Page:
Whether it is in an urban or rural setting, we approach each project with the ecology of the site in mind. It is this aspect that all organisms are connected to one another and their physical surroundings that we study carefully in each project. We look for ways that our project can reinforce the ecology of the place and the ecology reinforces the building and landscape. Each site has obvious qualities, such as the type of flora and fauna that are present, the location of the vegetation, which direction are the prevailing breezes, the best opportunities for solar exposure, all play a role in the development of the design. Other obvious concerns, such as particular views and previous uses of the site, are key in our understanding of the place. We are working on one site near Appomattox that has the ruins of a house dating back to the Civil War and another from the Revolutionary War.
Most sites also have more ephemeral qualities that help define that place. You observe, you work and you observe some more. Sometimes the qualities that are most important become obvious through the process of design. Hopefully, you find the soul of the project that resonates with the soul of the place.
What inspires you?
One thing that inspires me is the act of collaboration. When we start a project, we look for other designers, engineers and builders that share our passion for creating the highest caliber of project. A group working together can build on collective talents to create amazing results. While we worked at Renzo Piano’s office, Piano consistently challenged the design team and collaborators to create something unique out of each project. We worked with architects from Italy, Japan, France, Britain, Scotland, Germany and Australia who all embraced that goal.
What’s in the studio at the moment?
We have a few houses that we are designing and two under construction. I am just starting on the design of the house in Appomattox for a couple that hopes to escape the heat and congestion of Memphis. Allison has nearly finished the drawings for a house she is designing in Arlington. We have a three-story house under construction on a 90-acre lot in Faber. The aspect that most excited our client was a third-story observatory with 360-degree views of the surrounding hills. Also under construction is a large horizontal house on a peninsula in Virginia Beach. We are in the early stages of design with a local nonprofit group on an indoor racquet facility. We are looking forward to the grand opening in September of the Lewis & Clark Exploratory Center in Darden Towe Park.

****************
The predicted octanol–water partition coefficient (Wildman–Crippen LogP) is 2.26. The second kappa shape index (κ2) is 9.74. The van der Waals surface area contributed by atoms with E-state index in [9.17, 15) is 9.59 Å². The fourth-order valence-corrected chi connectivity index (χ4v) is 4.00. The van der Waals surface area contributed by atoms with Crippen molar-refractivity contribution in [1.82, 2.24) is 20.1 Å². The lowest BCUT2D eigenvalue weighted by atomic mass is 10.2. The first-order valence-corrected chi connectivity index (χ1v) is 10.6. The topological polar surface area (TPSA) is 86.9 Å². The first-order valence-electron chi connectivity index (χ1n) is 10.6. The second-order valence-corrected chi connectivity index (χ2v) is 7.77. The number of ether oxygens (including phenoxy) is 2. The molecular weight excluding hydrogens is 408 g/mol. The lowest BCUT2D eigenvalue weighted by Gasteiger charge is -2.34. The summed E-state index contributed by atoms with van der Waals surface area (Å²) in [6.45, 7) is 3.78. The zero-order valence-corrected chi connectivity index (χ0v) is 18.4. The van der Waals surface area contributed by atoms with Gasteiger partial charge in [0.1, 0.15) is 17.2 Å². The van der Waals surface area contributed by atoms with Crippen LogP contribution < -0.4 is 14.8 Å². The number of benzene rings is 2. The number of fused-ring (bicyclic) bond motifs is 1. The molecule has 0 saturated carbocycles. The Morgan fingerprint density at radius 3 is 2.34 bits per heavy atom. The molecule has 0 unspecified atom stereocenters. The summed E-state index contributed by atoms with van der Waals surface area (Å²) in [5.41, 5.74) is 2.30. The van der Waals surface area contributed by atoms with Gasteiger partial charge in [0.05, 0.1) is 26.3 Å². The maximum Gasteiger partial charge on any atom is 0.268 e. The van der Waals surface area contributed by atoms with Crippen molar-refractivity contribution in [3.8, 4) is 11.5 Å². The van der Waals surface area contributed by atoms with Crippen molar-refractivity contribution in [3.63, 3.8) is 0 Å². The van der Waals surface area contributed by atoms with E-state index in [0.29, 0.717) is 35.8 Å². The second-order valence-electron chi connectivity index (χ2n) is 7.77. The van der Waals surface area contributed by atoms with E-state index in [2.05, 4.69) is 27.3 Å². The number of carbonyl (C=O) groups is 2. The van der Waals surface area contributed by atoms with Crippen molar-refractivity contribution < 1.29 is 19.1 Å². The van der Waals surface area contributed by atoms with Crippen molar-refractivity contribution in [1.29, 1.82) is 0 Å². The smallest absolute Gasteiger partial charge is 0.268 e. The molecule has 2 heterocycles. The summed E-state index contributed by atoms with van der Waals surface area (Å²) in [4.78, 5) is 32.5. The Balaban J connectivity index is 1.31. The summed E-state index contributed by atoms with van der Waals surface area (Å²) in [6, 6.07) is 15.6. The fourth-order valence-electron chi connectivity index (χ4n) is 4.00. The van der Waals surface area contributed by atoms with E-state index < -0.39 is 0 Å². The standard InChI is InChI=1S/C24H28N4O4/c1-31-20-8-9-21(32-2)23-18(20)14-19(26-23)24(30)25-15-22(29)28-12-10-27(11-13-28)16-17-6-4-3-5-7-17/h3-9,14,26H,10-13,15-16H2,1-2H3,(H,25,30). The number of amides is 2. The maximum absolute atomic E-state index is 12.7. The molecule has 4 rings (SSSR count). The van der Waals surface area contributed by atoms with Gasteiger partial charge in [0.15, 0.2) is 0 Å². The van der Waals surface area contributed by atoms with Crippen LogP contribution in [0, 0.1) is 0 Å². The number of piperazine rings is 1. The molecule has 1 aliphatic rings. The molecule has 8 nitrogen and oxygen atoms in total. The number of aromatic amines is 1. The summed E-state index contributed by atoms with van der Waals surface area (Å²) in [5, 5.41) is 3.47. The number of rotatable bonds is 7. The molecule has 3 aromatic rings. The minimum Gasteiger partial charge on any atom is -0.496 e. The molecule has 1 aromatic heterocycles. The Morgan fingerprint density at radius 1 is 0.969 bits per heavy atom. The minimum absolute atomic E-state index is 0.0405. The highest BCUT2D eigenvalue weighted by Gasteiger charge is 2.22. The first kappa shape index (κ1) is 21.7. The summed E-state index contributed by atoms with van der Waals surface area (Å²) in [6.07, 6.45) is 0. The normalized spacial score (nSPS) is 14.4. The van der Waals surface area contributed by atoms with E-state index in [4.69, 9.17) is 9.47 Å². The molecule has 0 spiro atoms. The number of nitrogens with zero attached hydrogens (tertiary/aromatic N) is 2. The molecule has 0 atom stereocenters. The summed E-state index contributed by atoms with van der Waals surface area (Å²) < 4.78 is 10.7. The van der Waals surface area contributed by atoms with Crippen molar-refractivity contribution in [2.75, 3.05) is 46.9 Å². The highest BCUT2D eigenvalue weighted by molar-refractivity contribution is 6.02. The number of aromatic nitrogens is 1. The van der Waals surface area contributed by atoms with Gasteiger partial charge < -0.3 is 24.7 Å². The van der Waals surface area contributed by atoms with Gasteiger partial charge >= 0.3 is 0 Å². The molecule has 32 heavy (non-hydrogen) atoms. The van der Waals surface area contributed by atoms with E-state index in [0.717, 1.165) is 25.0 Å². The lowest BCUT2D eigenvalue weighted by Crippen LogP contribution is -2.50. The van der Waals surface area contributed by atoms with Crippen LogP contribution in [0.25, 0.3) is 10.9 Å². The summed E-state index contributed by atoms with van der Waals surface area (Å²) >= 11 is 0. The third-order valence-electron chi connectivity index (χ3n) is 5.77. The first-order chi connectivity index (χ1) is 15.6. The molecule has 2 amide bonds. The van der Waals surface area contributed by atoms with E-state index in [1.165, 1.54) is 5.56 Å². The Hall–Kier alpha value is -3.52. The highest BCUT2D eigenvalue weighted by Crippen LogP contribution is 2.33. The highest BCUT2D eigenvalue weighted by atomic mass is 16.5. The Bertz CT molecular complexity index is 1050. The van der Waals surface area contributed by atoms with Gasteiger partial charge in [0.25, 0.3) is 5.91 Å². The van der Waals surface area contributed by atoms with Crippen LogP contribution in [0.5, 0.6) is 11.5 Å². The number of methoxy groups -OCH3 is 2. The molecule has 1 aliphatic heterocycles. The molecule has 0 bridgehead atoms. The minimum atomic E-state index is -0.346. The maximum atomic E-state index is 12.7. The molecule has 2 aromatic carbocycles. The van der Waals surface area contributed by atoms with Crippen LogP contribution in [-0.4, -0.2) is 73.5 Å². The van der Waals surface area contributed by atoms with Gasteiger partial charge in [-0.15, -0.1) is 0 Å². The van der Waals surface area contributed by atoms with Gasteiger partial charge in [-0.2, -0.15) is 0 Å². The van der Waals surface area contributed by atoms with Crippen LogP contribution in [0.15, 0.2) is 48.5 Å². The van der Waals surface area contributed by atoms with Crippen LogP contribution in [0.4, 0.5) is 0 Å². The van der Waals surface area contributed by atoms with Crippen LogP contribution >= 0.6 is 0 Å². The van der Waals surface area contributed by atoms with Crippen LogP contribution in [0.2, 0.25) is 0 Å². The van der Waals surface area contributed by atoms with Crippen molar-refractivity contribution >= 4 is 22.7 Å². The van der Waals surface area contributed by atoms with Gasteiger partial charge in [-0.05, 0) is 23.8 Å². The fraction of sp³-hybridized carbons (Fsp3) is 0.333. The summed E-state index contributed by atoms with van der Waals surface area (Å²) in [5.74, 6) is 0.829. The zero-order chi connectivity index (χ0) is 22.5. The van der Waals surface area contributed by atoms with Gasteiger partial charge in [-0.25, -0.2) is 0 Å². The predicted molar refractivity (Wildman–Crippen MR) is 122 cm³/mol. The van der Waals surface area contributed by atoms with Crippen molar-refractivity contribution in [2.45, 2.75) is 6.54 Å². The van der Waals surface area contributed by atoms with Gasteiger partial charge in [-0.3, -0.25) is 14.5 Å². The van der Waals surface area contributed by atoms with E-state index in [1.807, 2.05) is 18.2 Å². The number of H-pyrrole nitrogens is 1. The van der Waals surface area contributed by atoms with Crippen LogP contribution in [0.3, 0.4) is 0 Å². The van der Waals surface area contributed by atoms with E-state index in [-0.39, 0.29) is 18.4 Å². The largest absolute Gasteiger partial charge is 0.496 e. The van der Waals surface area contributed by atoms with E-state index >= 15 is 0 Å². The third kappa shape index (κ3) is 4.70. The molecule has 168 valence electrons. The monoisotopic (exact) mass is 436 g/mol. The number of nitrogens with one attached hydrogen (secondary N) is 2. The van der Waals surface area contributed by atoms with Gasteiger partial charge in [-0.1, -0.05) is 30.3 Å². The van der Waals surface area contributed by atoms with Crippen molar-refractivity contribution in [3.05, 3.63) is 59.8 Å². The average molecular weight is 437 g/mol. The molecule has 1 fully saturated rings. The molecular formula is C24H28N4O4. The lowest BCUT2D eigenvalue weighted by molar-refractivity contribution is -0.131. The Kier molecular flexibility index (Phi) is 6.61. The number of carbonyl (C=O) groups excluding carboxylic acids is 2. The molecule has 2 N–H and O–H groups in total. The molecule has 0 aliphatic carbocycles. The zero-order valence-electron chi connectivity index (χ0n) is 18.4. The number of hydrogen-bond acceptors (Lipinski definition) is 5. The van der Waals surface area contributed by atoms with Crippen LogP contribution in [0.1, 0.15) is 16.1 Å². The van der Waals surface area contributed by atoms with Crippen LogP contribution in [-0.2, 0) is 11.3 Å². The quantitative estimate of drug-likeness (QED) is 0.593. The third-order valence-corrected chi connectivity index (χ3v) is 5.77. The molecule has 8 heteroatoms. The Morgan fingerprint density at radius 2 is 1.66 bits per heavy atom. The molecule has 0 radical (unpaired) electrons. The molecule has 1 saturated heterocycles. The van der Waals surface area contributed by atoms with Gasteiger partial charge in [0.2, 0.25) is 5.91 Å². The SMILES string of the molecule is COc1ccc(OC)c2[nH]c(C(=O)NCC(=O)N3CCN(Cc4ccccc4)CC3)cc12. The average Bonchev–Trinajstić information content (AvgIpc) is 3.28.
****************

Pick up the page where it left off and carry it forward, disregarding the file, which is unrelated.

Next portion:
How would you assess the state of architecture in our region?
Charlottesville, like Boston and San Francisco has more than its share of talented architects, landscape architects and planners. We have a small town with lots of big ideas, yet we don’t have the resources or capital like the bigger cities. Therefore, the growth and development has to move at a slower pace.
I occasionally visit family in Greenville and am amazed at what they have been able to accomplish re-energizing the downtown, which was dead and nearly forgotten 30 years ago with only a few stores and virtually no decent restaurants. Many concerned citizens and administrators pushed a more forward-thinking agenda and the City of Greenville embraced a significant downtown re-development. One key aspect is the tree-lined pedestrian friendly Main Street, which is vibrant day and night with over a hundred restaurants. The other critical aspect is the Reedy River, which runs perpendicular to Main Street and has its own lush linear park and trails that run all the way to the next town. The activities along Main Street and Reedy River reinforce one another.
While it’s important not to rush development that sacrifices quality for profit, it is frustrating to see slow or no progress on fundamental aspects of our downtown. There are various buildings along the Downtown Mall that are in need of renovation or completion, like the Landmark Hotel, whose structure has been abandoned for over six years.
We, also, have a beautiful river that could be much more of an asset. There are lots of industrial uses and some nice pedestrian trails that line the Rivanna. But where are the restaurants, public plazas or open areas that take advantage of the views and river atmosphere?
While these are planning issues to some degree, I feel taking greater advantage of our downtown and physical elements like the Rivanna would lead to opportunities for great architecture, engineering and landscape as well. One example is the spectacular curving suspension bridge in Greenville that crosses the Reedy River and connects the pedestrian to Main Street. Without the vitality of the downtown nobody would have dreamed of building a world-class pedestrian bridge. Now the bridge is a critical link in the vibrancy of the downtown.